National shame

We are a severely broken society and culture. It doesn’t show up in our GDP or stock market portfolios. We use money as a “leading indicator” in white America. We don’t take into account how we treat people. Ever.

The police beating death of Tyre Nichols will lead us down another path of quick phrases to shout at each other. But we’ve got deeper problems than “Defund the Police” or “Black Lives Matter.”

Other cities nationwide braced for demonstrations, but media outlets reported only scattered and nonviolent protests. Demonstrators at times blocked traffic while they chanted slogans and marched through the streets of New York City, Los Angeles and Portland, Oregon.

We’re more worried about riots and looting than about a young black man being brutally beaten to death by police officers in Memphis. We’re more consumed by our standard white questions, “Well, if he just did what the officers said…” than we are with how we train our police in the first place.

It takes more than 20 minutes after Nichols is beaten and on the pavement before any sort of medical attention is provided, even though two fire department officers arrived on the scene with medical equipment within 10 minutes.(More HERE)

It’s more than police brutality. It’s our low value of human life. We rank human life as to who is “deserving” and who is not. Somehow, those officer and “first responders” who in most cities have the empty phrase “To Protect and Serve” on their vehicles deemed this man unworthy of medical attention.

We won’t mourn as a nation. If there aren’t riots in the streets, we as white people will breathe a sigh of relief and move on with our lives. If there are riots, we will be yelling, “Blue lives matter!” and “Back the blue!” and demand justice in making mass arrests to lock up rioters.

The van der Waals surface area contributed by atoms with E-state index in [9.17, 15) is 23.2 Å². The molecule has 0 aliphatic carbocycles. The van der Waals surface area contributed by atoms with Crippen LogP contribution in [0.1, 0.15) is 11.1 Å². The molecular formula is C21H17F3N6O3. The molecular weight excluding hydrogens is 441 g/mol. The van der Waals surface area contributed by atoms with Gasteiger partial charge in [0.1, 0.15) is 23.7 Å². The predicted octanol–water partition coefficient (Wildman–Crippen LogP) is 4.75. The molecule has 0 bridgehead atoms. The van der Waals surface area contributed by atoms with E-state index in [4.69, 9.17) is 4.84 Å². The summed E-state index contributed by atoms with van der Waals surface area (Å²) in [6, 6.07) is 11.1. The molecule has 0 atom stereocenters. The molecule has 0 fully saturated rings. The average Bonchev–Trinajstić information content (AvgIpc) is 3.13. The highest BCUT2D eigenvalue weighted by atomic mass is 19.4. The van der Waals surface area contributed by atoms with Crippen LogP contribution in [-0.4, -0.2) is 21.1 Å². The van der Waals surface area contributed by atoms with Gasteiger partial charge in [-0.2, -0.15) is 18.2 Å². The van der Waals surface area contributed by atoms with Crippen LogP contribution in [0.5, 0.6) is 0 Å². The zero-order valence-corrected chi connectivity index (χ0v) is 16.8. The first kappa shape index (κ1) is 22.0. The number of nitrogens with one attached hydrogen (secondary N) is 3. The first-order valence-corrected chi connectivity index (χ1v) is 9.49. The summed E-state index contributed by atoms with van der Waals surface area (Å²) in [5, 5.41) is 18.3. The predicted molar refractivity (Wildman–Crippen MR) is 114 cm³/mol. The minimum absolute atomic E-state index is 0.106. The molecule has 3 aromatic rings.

It’s what we do.

We watched Ahmaud Arbery get lynched. We watched George Floyd get the life squeezed out of him. We watched Tyre Nichols get the life beat out of him. For a moment in 2020 we felt… something… what was that?

And then, moved on. Even making sure we invited new ways to slam Black culture and Black lives subtly by using “CRT” and “woke” as derisive terms to tighten up our nice white education.

Back in the 1950s during the “Red Scare” and the McCarthy hearings in the Senate, a fellow senator filing got fed up and asked out loud in a public hearing to Senator McCarthy, “Have you no shame, sir?”

The obvious answer from him in that moment and from us collectively as a nation in this moment is: we have no shame.

There should be national shame. There should be national mourning.

No more quick phrases. No more sighs of relief.

We are broken and in need of deep healing. We are not asking for healing. We are asking for status quo. And we have no shame.

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